The flurry of product recalls that have occurred over the past several months is certainly scary -- but we'd wager that few folks can honestly say they find them surprising.
In a stark illustration of "you get what you pay for," statistics from the Consumer Product Safety Commission show an inverse relationship between the prices of consumer goods and product recalls. As the former falls, the latter rises.
There have been 409 product recalls so far in 2007, meaning the number for this year will almost certainly exceed the 476 recalls in 2006. There were 309 recalls in 2000.
In what is surely not a coincidence, outsourcing to other countries by U.S. companies has grown 70 percent over the past decade, says a management professor interviewed in a Long Beach (Calif.) Press-Telegram article. The practice has become so prevalent that it seems unrealistic to expect American companies to return all manufacturing activities to the United States.
As CNNMoney.com reports, the current focus centers on China, a popular manufacturing destination because of its low labor costs and inexpensive materials. Though there is some willful scamming of the system, experts say part of the problem arises from the fact that China's manufacturing processes and technologies simply have not yet caught up to the rigorous standards demanded by some countries and industries.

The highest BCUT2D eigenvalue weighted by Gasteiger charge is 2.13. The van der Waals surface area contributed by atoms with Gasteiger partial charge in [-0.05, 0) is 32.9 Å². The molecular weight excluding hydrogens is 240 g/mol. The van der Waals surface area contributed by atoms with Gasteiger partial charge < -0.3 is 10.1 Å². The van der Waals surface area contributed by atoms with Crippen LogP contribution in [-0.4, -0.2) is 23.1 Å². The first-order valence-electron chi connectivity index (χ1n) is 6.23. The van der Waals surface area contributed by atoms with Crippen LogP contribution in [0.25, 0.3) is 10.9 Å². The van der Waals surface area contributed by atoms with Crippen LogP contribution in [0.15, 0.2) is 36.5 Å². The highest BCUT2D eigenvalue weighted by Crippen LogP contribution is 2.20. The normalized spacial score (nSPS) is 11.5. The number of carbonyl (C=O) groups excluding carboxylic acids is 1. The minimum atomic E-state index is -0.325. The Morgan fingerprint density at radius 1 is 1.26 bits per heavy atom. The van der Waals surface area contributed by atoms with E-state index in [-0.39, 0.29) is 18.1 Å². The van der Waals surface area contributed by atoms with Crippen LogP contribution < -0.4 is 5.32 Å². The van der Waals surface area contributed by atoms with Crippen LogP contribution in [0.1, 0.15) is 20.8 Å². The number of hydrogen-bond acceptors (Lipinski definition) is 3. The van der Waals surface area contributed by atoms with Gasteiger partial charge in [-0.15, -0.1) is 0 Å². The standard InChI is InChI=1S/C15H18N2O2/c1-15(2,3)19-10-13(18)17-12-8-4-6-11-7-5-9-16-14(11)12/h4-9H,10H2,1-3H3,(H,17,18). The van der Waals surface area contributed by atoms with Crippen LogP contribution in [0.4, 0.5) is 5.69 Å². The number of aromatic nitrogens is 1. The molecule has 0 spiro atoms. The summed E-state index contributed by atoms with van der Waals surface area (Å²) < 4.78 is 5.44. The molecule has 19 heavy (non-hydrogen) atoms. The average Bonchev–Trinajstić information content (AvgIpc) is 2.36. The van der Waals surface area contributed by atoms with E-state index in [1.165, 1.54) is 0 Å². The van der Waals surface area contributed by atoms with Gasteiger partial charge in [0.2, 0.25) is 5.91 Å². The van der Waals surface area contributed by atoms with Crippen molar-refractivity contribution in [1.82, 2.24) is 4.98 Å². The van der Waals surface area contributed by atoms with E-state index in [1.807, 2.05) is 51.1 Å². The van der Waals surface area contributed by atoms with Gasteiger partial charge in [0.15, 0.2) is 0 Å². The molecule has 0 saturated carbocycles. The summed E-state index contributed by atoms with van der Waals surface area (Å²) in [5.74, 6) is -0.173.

The managing director of an outsourcing company based in China says companies that outsource any aspects of production to China should have "on-the-ground quality control" there. He tells Purchasing.com: "A lot of U.S. companies have not understood that they cannot simply just get a sample of exactly what they want and expect 10 or 20 containers to arrive within a certain period of time."
While it adds cost, he advises companies that outsource to China to consider proactively establishing their own quality control operations in the country.
The Purchasing.com article also includes a list of four excellent tips: Make sure that product specs and technical drawings are in both English and the native language of the supplier. Outline the quality control process, using illustrations if possible. Require periodic tests of components and ingredients. Ensure that subcontractors meet the same quality control standards as the primary contractor.